Tag: Maxine mine
The acid coal mine drainage at Maxine Mine on the Locust Fork is ugly, with discordant orange, yellow, red and purple hues that contrast with verdant spring growth on adjacent riverbanks and bluffs.
Nearby residents of this Black Warrior River tributary in north Jefferson County, close to the community of Praco on Flat Top Road, call the abandoned mine “a mess,” a place devoid of fish and most other aquatic life and given a wide berth by boaters and swimmers. It’s where algae blooms proliferate in a slough rife with sediment washing from the mountain of mine waste that has accumulated since the early 1950s.
And it’s a site that made Alabama history May 7 when a federal judge ruled that its owner, Drummond Company, was in violation of the U.S. Clean Water Act for continuously polluting the Locust Fork with acid drainage. In a suit brought by nonprofit Black Warrior Riverkeeper, U.S. District Judge Abdul Kallon issued a summary judgment against Drummond, dismissing the coal company’s assertion that the law does not apply to pollution from waste after mine operations ended.
It was the first time the federal act was used to successfully sue the owner of an abandoned mine for polluting an Alabama waterway. Read more.
The River ‘Flows Through My Veins:’ Voices From the Locust Fork Tributary of the Black Warrior River
U.S. District Judge Abdul Kallon eventually will determine how Drummond Co. must keep its Maxine Mine from polluting the Locust Fork with acid mine drainage. Regardless of the method used, the cost almost certainly will run into the millions of dollars.
The size and complexity of the more than six-decade-old site would make stopping or treating pollution “very, very challenging” regardless of the method used, according to Dustin Morin, the inspector for the Alabama Department of Labor’s Abandoned Mine Land Reclamation Program.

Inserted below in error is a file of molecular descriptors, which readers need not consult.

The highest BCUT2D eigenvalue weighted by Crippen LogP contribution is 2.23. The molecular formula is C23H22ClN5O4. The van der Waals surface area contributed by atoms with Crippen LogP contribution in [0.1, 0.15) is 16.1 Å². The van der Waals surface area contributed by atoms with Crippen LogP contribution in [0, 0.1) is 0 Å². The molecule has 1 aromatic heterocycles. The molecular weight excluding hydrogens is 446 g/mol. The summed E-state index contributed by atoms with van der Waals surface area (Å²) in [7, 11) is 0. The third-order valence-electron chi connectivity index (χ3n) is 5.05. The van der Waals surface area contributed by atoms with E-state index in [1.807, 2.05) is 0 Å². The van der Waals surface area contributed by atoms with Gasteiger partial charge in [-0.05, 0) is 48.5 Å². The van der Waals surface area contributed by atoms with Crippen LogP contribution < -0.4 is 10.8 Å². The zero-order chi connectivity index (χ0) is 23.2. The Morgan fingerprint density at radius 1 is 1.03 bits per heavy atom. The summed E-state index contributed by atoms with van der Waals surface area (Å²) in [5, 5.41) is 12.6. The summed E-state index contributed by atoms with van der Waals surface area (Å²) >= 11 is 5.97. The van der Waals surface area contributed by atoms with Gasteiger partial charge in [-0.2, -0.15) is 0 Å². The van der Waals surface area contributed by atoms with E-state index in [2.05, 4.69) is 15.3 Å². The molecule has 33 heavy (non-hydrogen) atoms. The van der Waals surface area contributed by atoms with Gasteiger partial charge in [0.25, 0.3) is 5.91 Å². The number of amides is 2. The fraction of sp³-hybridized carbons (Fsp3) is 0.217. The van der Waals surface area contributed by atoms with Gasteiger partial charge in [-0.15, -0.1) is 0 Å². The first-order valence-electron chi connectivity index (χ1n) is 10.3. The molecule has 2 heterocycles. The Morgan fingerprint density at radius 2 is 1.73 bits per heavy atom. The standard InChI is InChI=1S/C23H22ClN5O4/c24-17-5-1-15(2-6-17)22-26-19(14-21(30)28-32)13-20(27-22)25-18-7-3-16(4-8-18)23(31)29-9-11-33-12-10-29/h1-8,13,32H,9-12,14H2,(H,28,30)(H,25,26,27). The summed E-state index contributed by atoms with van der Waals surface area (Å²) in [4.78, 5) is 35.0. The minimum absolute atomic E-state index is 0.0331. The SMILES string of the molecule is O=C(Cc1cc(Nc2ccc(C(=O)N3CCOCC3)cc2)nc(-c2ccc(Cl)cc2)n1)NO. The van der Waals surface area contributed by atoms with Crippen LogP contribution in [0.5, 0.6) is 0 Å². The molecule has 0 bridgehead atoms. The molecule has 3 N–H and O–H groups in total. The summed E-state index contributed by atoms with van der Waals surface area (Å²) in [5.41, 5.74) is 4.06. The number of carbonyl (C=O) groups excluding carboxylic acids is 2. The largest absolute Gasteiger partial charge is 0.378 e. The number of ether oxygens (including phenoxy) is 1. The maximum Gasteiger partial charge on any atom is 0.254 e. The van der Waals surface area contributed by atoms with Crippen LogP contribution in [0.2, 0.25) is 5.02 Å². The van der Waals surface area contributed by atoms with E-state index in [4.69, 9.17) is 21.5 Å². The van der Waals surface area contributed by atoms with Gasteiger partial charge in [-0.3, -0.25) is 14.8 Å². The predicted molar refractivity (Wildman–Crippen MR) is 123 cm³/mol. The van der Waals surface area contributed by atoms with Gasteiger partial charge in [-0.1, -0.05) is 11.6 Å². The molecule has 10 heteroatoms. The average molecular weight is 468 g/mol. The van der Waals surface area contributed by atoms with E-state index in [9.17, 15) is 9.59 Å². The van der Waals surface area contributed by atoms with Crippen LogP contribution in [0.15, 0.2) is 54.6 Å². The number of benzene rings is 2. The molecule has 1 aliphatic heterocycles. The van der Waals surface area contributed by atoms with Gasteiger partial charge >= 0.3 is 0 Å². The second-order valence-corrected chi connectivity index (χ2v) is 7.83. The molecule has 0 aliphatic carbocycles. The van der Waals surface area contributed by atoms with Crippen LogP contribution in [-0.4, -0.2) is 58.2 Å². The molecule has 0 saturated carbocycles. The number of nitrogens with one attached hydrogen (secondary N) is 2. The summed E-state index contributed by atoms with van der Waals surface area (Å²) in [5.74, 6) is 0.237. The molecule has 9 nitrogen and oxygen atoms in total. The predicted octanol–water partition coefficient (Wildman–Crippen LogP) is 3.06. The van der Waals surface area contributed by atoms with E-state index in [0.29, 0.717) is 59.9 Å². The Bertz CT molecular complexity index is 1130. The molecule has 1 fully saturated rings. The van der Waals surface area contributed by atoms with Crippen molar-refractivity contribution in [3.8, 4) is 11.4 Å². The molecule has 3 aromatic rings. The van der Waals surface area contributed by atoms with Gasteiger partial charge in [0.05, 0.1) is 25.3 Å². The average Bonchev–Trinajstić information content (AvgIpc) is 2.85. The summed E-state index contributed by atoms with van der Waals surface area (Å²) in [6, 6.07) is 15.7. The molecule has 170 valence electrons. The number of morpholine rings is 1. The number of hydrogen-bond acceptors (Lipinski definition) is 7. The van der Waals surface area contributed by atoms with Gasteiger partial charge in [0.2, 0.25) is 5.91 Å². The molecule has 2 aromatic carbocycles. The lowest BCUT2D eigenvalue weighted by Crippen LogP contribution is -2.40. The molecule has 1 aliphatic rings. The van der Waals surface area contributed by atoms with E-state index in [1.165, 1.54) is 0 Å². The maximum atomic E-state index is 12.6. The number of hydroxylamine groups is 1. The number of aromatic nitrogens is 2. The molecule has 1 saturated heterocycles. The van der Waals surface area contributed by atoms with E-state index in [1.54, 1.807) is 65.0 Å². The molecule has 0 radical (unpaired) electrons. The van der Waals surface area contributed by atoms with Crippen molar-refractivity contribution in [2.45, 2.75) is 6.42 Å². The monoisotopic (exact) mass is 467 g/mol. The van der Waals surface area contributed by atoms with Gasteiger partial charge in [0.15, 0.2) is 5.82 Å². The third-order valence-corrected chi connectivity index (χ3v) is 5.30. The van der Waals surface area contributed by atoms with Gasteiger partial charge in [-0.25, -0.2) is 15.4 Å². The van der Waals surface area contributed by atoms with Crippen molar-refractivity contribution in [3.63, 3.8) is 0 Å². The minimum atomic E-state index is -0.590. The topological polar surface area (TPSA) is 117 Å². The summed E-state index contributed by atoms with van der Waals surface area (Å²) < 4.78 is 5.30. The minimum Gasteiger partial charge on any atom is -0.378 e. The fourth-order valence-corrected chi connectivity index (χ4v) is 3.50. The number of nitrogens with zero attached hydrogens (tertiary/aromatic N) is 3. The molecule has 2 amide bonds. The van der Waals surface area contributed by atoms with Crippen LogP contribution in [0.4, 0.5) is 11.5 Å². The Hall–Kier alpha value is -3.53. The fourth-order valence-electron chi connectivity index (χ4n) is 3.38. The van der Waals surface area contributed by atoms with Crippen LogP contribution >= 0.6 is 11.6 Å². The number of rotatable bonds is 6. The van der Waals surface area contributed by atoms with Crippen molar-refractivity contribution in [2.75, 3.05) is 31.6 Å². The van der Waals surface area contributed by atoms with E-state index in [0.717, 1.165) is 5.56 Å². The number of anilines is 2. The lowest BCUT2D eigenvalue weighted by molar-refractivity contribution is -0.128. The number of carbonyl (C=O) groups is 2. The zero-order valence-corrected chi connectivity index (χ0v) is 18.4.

The program administers the federal AML program and addresses the most dangerous problems resulting from coal mining that occurred before passage of the U.S. Surface Mining Control and Reclamation Act of 1977. Read more.
Judge in Historic Ruling Says Drummond Violating Clean Water Act Because of Ongoing Discharge From Closed Mine
People who live on the Locust Fork near the Maxine mine say runoff from that long-closed site has ruined their boating and fishing, endangered their livelihoods and damaged their enjoyment of their homes.
Its for those people and many others who visit the river that the mine site needs to be cleaned up, said Black Warrior Riverkeeper staff attorney Eva Dillard.
“People live along the Locust Fork, they know about this site and worry about it every time they boat or fish on the river. They have to think about what that site generates and puts into the river, how it might affect their lives and their property values.”
In court documents, several people living along or near the Locust Fork registered objections to the pollution of the river from Maxine Mine. Here are some of their comments. Read more.